Combat is intense, and difficult against enemies your level and higher (and sometimes even lower level). However, by employing actual player skill, you can hold your own in many situations where you would fail in simple number crunching games. In melee, blocking is critical if you wish to survive.
Character interactions with quest NPCs is great. While some might consider this a "con", the game departs from a pure RPG in that your character will respond to dialogue with his own personality in many cases, and will also make decisions based on his personality. While there are plenty of opportunities to make choices, many of the games interactions are scripted. I, personally, found this refreshing - I actually got mad at the way the character handled a situation with an investment - but other players may not like it.
The graphics and physics are, as yet, unmatched by any cRPG to date. With the wave action taken into account, it is arguably better than any video game water yet made. The big release of the defacto-ruling series of first/third person RPGs comes out next month (November 2011), we'll see how it stacks up. I won't get into too much more detail on this, as I do not put much stock in form over function, but you won't be displeased by the eye candy.
The sound is great, and the music is even better. I wouldn't put it up for any industry awards, but they are very well done.
The crafting systems (for upgrading items, brewing potions, and creating magic spells) are some of, if not the, best to date. The interface is smooth, and the possible combinations are amazingly varied.
Lockpicking is very nice, though a little too easy. The highest level locks can be a challenge. The nice part is, you can tailor this to your personal skill level by deciding how many points you'd like to put in the lockpick skill.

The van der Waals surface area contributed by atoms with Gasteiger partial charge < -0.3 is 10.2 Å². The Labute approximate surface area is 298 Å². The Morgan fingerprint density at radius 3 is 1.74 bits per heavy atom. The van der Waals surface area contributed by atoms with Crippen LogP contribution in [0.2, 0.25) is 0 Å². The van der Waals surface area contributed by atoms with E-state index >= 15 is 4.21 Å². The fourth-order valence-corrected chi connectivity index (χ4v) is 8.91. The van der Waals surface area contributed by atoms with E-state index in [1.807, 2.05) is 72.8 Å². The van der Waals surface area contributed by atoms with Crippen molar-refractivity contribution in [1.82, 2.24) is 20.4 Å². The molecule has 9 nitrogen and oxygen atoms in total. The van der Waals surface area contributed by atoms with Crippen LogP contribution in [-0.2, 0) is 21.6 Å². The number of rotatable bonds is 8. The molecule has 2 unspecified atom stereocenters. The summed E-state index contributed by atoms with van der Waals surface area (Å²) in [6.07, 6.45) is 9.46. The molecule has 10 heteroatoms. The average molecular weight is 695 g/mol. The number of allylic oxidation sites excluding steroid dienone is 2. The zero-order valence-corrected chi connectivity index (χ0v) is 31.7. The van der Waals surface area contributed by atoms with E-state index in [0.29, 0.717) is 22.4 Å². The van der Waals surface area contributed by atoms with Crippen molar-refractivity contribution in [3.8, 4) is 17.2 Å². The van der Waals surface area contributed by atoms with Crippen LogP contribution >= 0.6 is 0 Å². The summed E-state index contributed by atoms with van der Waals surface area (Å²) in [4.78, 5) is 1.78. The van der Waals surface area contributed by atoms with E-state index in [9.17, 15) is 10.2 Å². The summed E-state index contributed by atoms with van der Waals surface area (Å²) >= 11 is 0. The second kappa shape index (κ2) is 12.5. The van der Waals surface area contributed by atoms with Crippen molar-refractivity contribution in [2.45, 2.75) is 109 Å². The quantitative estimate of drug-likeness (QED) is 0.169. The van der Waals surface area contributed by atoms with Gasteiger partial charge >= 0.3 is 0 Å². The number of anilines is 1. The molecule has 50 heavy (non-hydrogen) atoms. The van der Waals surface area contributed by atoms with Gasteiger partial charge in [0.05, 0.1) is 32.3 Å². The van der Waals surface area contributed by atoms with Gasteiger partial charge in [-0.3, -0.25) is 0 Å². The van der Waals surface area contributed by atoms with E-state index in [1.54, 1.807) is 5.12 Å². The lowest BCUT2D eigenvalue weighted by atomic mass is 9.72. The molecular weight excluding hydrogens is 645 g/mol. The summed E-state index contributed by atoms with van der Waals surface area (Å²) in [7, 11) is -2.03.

The Not So Good:
The game suffers from the same "consolification" syndrome that the majority modern titles inherit. The interfaces and controls are hampered accordingly, with issues like multiple actions being assigned to the same keys. This is simply inexcusable in a PC game, which offers far greater control abilities and far more precise view control than a console controller (as far as FPS/TPS goes that is). The spacebar (default) is the greatest offender as it is tied to jumping, the "use" action (including mounting your horse), as well as affecting combination and special attacks in combat. Right mouse button is almost as bad, as you use it both to sprint AND to sneak. If you right click while standing still, you sneak (which automatically draws your dagger if equipped, which citizens and guards take offense to). If you right click while moving you will sprint (which can cause you to bolt off a cliff or ledge).
Arrows move far slower than their medieval contemporaries.
Camera is (rarely) annoying when close to objects, or when the game switches to a cinematic view of a melee swing, which can cause you to immediately face away from your opponent.
Horse controls are improved over TW1, but still subpar. The removal of horseback combat was a bad move.
All in all, this is a superb game in need of just a little more polish and improved controls. While I feel that naming the game after the steaming pile that preceded it was a bad marketing move, if TW3 is a much of a leap forward as TW2 is, it will be a scroll-dethroning game for certain.
For FPS/TPS action RPG fans, I give this a 9.5. I highly recommend at least trying the demo!… Expand